The Vatican City is the world’s smallest independent state and occupies 109 acres. It has been a sovereign state since 1929 and is ruled by the Pope.

The Vatican is the  residence of the spiritual leadership of the Roman Catholic Church.

Its territory is surrounded by the Italian capital city Rome. Priests and nuns make up most of the population.

The Vatican City is a small remnant of the former Papal States of central Italy. These Papal States were conquered by the forces of Italian unification in the mid-19th century.  At that time, the popes became “prisoners in the Vatican”.

They were unwilling to leave the confines of the Apostolic Palace until 1929. Finally, the Italian Fascist government negotiated the Lateran Treaty that created the current mini-state.

Francis, the current pope is the first Latin American to be elected to the position. Formerly archbishop of Buenos Aires, Jorge Mario Bergoglio was chosen to succeed Pope Benedict XVI, who reigned from 2005 until 2013.

 

Swiss Guards, dressed in traditional ceremonial dress, are responsible for the security of the Pope

 

Pilgrimage

The Vatican City itself packs many imposing buildings into its small area: St Peter’s Basilica (completed in the early 17th century) and the Vatican Museums and Art Galleries that are repositories of the priceless art collections of the popes.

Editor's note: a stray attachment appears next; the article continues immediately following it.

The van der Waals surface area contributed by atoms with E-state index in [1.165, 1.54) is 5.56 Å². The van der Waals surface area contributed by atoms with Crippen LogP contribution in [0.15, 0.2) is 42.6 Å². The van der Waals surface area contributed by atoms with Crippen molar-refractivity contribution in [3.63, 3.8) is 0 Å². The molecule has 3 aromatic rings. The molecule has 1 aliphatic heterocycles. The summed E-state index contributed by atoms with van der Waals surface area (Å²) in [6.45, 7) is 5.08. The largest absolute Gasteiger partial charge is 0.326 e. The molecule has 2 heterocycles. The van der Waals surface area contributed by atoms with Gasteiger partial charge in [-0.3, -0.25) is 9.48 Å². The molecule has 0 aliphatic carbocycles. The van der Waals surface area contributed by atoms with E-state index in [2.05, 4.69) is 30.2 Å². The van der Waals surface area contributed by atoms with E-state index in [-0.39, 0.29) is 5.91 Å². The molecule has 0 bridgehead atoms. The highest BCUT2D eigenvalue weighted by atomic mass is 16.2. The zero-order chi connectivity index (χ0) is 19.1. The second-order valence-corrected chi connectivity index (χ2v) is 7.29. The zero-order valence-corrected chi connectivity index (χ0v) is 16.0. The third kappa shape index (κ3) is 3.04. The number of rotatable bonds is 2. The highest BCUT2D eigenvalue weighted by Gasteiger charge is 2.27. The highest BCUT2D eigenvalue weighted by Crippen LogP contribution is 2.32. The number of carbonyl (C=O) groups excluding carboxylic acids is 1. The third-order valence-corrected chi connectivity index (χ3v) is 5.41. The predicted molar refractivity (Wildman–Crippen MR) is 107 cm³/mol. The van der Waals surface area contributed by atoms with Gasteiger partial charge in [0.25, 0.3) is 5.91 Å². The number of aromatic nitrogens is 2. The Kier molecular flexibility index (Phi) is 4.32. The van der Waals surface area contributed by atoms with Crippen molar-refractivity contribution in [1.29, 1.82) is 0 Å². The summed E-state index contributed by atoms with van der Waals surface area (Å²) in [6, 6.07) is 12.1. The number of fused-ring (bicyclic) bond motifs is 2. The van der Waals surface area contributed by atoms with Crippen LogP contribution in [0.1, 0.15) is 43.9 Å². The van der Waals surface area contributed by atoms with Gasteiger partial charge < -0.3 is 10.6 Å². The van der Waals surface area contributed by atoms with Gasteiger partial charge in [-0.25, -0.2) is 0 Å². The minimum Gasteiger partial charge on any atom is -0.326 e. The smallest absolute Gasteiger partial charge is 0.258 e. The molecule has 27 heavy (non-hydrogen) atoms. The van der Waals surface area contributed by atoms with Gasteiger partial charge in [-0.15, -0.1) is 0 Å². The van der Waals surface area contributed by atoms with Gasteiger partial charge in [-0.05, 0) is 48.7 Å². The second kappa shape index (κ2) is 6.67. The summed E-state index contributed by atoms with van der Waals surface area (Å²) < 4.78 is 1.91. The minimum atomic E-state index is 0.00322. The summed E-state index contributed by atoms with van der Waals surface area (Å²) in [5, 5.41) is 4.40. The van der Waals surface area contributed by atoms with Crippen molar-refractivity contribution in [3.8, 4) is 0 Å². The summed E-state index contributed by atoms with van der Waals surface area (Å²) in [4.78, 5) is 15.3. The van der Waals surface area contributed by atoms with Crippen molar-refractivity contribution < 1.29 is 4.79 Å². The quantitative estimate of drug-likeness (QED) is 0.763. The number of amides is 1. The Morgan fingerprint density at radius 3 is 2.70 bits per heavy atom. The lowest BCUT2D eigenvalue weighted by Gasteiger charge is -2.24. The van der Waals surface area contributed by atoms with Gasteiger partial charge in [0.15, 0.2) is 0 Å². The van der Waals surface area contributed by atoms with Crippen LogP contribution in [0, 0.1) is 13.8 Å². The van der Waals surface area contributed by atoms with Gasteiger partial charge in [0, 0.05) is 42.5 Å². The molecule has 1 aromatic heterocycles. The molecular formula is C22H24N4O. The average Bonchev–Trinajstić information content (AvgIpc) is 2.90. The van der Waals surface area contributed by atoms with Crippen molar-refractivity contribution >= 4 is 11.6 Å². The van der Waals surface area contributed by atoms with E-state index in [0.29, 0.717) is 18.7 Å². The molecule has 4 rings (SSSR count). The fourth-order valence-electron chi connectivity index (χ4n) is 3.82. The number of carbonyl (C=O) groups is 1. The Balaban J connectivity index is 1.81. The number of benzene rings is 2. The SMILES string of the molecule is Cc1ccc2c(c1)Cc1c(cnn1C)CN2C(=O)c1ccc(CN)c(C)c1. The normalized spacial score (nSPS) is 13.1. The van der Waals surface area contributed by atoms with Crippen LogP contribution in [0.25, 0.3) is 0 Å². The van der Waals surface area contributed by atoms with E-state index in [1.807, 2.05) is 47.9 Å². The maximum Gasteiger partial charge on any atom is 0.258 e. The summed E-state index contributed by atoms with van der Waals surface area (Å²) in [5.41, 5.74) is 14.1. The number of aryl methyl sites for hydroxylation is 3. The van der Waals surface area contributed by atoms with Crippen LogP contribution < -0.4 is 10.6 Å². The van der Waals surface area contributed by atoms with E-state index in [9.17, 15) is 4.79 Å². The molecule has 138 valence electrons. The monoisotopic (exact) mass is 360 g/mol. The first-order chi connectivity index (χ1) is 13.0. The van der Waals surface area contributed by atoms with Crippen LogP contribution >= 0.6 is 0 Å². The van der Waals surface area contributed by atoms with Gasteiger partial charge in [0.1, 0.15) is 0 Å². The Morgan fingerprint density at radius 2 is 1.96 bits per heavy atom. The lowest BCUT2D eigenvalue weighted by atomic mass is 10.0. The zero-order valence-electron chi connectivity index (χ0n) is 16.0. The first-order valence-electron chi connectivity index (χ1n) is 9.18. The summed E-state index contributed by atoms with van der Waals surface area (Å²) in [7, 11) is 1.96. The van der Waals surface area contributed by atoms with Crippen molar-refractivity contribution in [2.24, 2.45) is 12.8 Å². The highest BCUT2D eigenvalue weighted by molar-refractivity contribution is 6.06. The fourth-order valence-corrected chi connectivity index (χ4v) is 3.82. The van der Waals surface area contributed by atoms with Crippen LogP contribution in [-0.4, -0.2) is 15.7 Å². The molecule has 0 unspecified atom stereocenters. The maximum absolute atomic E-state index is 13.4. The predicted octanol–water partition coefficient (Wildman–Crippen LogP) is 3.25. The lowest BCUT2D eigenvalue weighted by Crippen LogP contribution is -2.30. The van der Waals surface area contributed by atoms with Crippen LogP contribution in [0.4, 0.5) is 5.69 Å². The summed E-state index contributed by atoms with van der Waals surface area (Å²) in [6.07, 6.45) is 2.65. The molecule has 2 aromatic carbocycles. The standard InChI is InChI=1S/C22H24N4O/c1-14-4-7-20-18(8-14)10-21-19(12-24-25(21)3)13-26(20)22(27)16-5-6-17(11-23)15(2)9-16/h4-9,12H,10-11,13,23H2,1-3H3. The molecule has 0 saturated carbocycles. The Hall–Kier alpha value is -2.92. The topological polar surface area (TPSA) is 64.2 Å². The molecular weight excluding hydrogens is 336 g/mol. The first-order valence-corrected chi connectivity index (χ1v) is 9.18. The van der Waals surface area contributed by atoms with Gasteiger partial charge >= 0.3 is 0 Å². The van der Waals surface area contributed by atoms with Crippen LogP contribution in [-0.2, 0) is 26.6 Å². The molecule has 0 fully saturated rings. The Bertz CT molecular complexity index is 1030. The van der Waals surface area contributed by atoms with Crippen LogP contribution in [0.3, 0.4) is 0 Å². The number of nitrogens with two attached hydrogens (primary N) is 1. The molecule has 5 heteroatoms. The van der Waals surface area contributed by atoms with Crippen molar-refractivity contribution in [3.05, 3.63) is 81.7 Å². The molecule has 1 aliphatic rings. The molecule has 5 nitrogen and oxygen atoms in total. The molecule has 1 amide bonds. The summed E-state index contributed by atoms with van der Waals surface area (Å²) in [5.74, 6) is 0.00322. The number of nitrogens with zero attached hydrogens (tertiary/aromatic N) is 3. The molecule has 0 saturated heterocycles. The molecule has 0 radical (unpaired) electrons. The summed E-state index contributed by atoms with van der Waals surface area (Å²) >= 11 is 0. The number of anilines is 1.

Pilgrims travel from all over the world to gather in St Peter’s Square for various ceremonies, such as this beatification of Pope John Paul II in May 2011.

Magnificent works of art are housed in the Holy City. Rome’s grand churches were built in the following order: Romanesque, Gothic, Baroque and Neo-Classical.  Most of the exquisite Baroque monuments and buildings were erected during the 16th and 17th centuries. Many ancient churches have received newer facades.

Sack_of_Rome_by_the_Visigoths_on_24_August_410...

Sack_of_Rome_by_the_Visigoths_on_24_August_410_by_JN_Sylvestre_1890. (Photo credit: Wikipedia)

On May 6, 1527, the Sack of Rome was perpetrated by German Lutheran and Spanish Catholic troops who resented the wealth of the papacy. The soliers entered the Vatican as Pope Clement VII was saying a mass in the Sistine Chapel. Swiss Guards were being slaughtered in St. Peter’s Square and the pope was brought to safety in Castel Sant’Angelo.